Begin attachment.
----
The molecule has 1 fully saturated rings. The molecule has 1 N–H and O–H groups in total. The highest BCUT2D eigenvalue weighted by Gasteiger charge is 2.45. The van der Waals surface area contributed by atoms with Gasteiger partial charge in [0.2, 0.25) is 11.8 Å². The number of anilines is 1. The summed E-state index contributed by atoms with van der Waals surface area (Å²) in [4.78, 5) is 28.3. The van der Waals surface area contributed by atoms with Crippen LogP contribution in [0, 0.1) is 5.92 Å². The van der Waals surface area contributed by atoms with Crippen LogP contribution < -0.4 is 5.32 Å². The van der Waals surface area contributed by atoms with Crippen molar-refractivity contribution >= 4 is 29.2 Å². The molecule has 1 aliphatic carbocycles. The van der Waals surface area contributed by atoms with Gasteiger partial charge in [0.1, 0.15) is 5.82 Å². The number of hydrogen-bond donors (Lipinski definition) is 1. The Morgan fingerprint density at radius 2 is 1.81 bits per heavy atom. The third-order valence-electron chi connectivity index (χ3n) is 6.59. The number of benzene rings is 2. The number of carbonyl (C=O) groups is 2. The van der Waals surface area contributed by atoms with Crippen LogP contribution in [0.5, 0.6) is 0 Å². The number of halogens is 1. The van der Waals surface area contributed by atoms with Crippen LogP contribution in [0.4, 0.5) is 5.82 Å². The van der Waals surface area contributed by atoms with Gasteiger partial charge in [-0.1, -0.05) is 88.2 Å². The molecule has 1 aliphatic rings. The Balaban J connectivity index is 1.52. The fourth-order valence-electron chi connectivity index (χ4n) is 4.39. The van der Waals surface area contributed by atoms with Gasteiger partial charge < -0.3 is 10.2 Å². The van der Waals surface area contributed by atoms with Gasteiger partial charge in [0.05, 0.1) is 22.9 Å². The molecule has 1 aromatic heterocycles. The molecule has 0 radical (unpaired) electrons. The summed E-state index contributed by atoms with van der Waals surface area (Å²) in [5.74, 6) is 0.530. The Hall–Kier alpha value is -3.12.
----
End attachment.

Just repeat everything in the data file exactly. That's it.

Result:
The molecule has 1 fully saturated rings. The molecule has 1 N–H and O–H groups in total. The highest BCUT2D eigenvalue weighted by Gasteiger charge is 2.45. The van der Waals surface area contributed by atoms with Gasteiger partial charge in [0.2, 0.25) is 11.8 Å². The number of anilines is 1. The summed E-state index contributed by atoms with van der Waals surface area (Å²) in [4.78, 5) is 28.3. The van der Waals surface area contributed by atoms with Crippen LogP contribution in [0, 0.1) is 5.92 Å². The van der Waals surface area contributed by atoms with Crippen LogP contribution < -0.4 is 5.32 Å². The van der Waals surface area contributed by atoms with Crippen molar-refractivity contribution >= 4 is 29.2 Å². The molecule has 1 aliphatic carbocycles. The van der Waals surface area contributed by atoms with Gasteiger partial charge in [0.1, 0.15) is 5.82 Å². The number of hydrogen-bond donors (Lipinski definition) is 1. The Morgan fingerprint density at radius 2 is 1.81 bits per heavy atom. The third-order valence-electron chi connectivity index (χ3n) is 6.59. The number of benzene rings is 2. The number of carbonyl (C=O) groups is 2. The van der Waals surface area contributed by atoms with Crippen LogP contribution in [0.5, 0.6) is 0 Å². The number of halogens is 1. The van der Waals surface area contributed by atoms with Crippen LogP contribution in [0.4, 0.5) is 5.82 Å². The van der Waals surface area contributed by atoms with Gasteiger partial charge in [-0.1, -0.05) is 88.2 Å². The molecule has 1 aliphatic rings. The Balaban J connectivity index is 1.52. The fourth-order valence-electron chi connectivity index (χ4n) is 4.39. The van der Waals surface area contributed by atoms with Gasteiger partial charge < -0.3 is 10.2 Å². The van der Waals surface area contributed by atoms with Gasteiger partial charge in [0.05, 0.1) is 22.9 Å². The molecule has 1 aromatic heterocycles. The molecule has 0 radical (unpaired) electrons. The summed E-state index contributed by atoms with van der Waals surface area (Å²) in [5.74, 6) is 0.530. The Hall–Kier alpha value is -3.12.